Infographic: 11 Amazing Text Message Marketing Stats

By Dr. Todd Bacile | November 29, 2013

SMS Marketing Statistics

Text Message Marketing Benefits

SMS Infographic Header Image

Consumers use text messaging in their everyday personal communications. Yet, promotional text message marketing (a.k.a. SMS marketing) does have a place in consumers’ lives!

Using mobile for marketing purposes is evolving. QR codes have their uses in the right situations. Mobile showrooming is creating new challenges and opportunities. Mobile apps are currently experiencing massive growth. Yet, a simple 160-character (or less) text message can be a powerful marketing tool. Checkout these 11 statistics in the infographic below:

Text Message Marketing Infographic

Are you ready to begin an SMS campaign?

Dr. Todd Bacile (@toddbacile) is a Marketing Professor at Loyola University New Orleans and holds a Ph.D. in Marketing from Florida State University. Social Media Marketing Magazine ranks him as one of the Top 100 Marketing Professors on Twitter. Have a question or comment? Post it here and you will receive a response.


A Blog: The Path to a Social Media Job

By Dr. Todd Bacile | October 9, 2013

Want a Social Media Job? Get a Blog

blog word cloudI often hear the following question: ‘What can I do to land a social media job?’ My answer: write and maintain your own blog. My work as a marketing professor puts me in a unique position of working with people who have big dreams, yet limited professional experience. Working in social media as a career is appealing to many students. Having a blog is a great first step for several reasons.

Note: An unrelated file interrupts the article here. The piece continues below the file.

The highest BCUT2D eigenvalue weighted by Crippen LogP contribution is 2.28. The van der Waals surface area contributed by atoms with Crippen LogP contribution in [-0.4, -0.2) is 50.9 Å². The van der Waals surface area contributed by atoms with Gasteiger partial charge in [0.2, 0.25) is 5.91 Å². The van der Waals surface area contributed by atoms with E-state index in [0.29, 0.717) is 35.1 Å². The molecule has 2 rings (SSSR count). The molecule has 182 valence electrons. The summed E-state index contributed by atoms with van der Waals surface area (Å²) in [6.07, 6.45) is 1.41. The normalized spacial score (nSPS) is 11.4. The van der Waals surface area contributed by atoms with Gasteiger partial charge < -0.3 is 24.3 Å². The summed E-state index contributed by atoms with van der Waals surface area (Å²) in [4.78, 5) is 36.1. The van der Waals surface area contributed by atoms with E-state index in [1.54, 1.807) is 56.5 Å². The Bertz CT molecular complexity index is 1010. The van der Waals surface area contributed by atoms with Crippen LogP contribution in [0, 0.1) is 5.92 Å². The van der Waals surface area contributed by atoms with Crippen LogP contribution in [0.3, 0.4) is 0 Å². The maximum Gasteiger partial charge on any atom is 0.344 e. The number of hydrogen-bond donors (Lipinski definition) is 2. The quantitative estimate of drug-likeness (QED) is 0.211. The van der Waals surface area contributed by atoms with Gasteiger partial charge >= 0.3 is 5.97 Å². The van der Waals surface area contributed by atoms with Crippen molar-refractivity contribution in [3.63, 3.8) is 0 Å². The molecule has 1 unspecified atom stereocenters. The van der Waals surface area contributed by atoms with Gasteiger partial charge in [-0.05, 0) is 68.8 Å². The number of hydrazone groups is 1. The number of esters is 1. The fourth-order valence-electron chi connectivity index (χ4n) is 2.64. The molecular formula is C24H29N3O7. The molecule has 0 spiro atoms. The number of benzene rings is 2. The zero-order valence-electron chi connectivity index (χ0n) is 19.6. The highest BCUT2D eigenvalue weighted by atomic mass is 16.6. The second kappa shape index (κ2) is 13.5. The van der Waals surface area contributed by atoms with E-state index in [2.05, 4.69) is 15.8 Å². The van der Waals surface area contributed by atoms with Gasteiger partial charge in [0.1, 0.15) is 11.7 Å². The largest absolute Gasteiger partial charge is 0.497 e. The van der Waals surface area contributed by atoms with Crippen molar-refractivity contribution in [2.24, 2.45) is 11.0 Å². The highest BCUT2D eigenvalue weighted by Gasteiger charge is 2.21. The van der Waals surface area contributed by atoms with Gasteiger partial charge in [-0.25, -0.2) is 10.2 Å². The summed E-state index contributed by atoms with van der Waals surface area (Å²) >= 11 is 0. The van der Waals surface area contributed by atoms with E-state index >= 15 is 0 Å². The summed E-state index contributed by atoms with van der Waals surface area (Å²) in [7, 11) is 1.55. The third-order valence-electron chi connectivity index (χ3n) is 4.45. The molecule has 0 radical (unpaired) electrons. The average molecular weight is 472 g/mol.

A Blog Showcases Writing Skills

A knock against many young people — and U.S. business students in particular — is that writing and communication skills are lacking. Authoring blog posts with some degree of frequency is one way to showcase writing skills. In this way, a blog serves as a portfolio of not only topical areas of expertise, but also the ability to write well.

Writing in Micro-bursts is a Talent

USA TodaySociocultural shifts change how information is disseminated and digested. For example, one of the founding principles for USA Today in 1982 was to write stories geared toward consumers who grew up in TV’s soundbite era. This shift in writing style to shorter stories and inserting more images was a huge win for USA Today. We no longer live in 1982, but similar evolutions in media consumption are occurring.

people checking smartphonesMedia consumption is moving toward micro-bursts of information dissemination. Old “rules” are dying. You need shorter stories. Shorter paragraphs. Shorter sentences. For example, many blogging professionals suggest very brief paragraphs in a blog post. I strive for 60-70 words. Look at something you have recently written: do you write in 60-70 word paragraphs? This is one example of how blogs are unique to traditional writing. It’s a talent to be honed.

The World Needs Content Creators

One of the more popular entry-level positions in social media marketing and public relations is as a ‘content creator / writer‘. Your blog illustrates to prospective employers that you have the baseline skills and knowledge to create compelling content people want to read and share with others. A personal mantra I live by is to ‘Go where the jobs are!’.

A Blog is a Networking Tool

social capital graphicThe more you blog, the more connections you will make. How or what you make of your network is up to you. Every comment, retweet, Like, +1, and/or the action of sharing one of your posts has the opportunity to build your social capital. In this manner, the content you write serves as a valuable springboard to turn posts into conversations; and conversations into meaningful relationships.

The rest is up to you

The beauty of the social web is that there are many experienced people willing to share success stories and helpful social media resources. If you are not an expert, do not get discouraged. Seek out helpful tips and tutorials. You learn by gaining hands-on experience. Writing a blog is no different.

Dr. Todd Bacile (@toddbacile) is a Marketing Professor at Loyola University New Orleans and holds a Ph.D. in Marketing from Florida State University. Social Media Marketing Magazine ranks him as one of the Top 100 Marketing Professors on Twitter. Have a question or comment? Post it here and you will receive a response.

Has Facebook Heard of ‘Corporate Social Responsibility’?

By Dr. Todd Bacile | September 30, 2013

Facebook & Corporate Social Responsibility